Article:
The following HTML text is provided to enhance online
readability. Many aspects of typography translate only awkwardly to HTML.
Please use the page image
as the authoritative form to ensure accuracy.
by solar energy and the upper mantle where convection creates changes in the earth's solid crust. As societies have grown, become stable, and come to value aspects of the environment, vulnerability to natural processes of change has increased.
Human activities can enhance potential for hazards. Acquisition of resources, urban growth, and waste disposal can accelerate rates of natural change.
Some hazards, such as earthquakes, volcanic eruptions, and severe weather, are rapid and spectacular. But there are slow and progressive changes that also result in problems for individuals and societies. For example, change in stream channel position, erosion of bridge foundations, sedimentation in lakes and harbors, coastal erosions, and continuing erosion and wasting of soil and landscapes can all negatively affect society.
Natural and human-induced hazards present the need for humans to assess potential danger and risk. Many changes in the environment designed by humans bring benefits to society, as well as cause risks. Students should understand the costs and trade-offs of various hazards—ranging from those with minor risk to a few people to major catastrophes with major risk to many people. The scale of events and the accuracy with which scientists and engineers can (and cannot) predict events are important considerations.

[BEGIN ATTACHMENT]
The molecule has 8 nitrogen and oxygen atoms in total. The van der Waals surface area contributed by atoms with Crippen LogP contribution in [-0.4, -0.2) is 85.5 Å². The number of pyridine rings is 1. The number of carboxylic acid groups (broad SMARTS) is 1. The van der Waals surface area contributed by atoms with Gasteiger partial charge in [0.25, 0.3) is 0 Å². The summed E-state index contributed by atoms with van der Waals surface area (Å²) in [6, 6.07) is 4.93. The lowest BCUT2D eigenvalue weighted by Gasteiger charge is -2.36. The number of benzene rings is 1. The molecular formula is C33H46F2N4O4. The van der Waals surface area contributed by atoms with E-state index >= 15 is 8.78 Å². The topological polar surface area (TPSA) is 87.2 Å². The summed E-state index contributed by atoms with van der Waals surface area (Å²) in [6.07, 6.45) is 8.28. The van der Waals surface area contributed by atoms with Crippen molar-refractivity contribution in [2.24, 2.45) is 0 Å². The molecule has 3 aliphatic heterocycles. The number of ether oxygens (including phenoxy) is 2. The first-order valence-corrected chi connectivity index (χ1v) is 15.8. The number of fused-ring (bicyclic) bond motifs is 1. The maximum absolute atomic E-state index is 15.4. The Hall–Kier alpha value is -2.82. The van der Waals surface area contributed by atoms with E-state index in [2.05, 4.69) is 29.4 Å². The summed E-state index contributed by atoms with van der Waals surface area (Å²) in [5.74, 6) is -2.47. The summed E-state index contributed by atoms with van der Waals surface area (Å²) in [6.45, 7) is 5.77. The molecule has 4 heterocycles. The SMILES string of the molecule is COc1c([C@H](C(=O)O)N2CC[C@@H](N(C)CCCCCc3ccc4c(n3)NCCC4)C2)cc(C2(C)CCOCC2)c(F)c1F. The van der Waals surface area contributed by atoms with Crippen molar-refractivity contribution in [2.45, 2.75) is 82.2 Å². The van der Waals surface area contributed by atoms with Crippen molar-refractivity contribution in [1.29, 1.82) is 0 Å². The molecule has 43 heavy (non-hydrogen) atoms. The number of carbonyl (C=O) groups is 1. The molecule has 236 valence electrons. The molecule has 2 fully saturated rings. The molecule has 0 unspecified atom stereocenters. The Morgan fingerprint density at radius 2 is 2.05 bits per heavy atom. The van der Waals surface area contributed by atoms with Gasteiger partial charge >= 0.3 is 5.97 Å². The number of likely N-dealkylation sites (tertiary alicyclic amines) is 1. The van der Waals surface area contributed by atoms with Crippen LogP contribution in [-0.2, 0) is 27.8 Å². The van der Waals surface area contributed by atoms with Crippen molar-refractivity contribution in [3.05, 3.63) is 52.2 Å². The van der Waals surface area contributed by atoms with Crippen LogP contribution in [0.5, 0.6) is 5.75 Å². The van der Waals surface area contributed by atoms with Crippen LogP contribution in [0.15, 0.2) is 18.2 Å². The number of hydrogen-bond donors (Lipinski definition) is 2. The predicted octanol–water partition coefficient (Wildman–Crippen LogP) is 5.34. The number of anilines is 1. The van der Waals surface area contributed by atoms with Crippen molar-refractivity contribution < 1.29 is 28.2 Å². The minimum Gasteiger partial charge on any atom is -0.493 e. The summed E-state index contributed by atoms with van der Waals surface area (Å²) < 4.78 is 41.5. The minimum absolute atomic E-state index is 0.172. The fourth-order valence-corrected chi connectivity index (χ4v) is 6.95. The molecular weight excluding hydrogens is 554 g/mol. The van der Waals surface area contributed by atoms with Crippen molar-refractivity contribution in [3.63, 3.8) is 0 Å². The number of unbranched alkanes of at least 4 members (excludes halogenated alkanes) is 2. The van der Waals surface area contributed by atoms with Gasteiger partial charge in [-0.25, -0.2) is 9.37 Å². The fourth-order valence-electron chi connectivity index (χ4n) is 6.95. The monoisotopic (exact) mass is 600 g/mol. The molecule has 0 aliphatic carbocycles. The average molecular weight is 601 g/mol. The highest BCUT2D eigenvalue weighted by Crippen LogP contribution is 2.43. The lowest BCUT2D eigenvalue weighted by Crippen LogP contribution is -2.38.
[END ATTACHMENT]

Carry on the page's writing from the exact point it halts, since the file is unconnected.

SCIENCE AND TECHNOLOGY IN LOCAL, NATIONAL, AND GLOBAL CHALLENGES
[See Content Standard E (grades 9-12)]
Science and technology are essential social enterprises, but alone they can only indicate what can happen, not what should happen. The latter involves human decisions about the use of knowledge.
Understanding basic concepts and principles of science and technology should precede active debate about the economics, policies, politics, and ethics of various science- and technology-related challenges. However, understanding science alone will not resolve local, national, or global challenges.
Progress in science and technology can be affected by social issues and challenges. Funding priorities for specific health problems serve as examples of ways that social issues influence science and technology.
Individuals and society must decide on proposals involving new research and the introduction of new technologies into society. Decisions involve assessment of alternatives, risks, costs, and benefits and consideration of who benefits and who suffers, who pays and gains, and what the risks are and who bears them. Students should understand the appropriateness and value of basic questions—"What can happen?"—"What are the odds?"—and ''How do scientists and engineers know what will happen?"
Humans have a major effect on other species. For example, the influence of humans on other organisms occurs through land use—which decreases space available to other species—and pollution—which changes the chemical composition of air, soil, and water.
Marking the culmination of a three-year, multiphase process, on April 10th, 2013, a 26-state consortium released the Next Generation Science Standards (NGSS), a detailed description of the key scientific ideas and practices that all students should learn by the time they graduate from high school.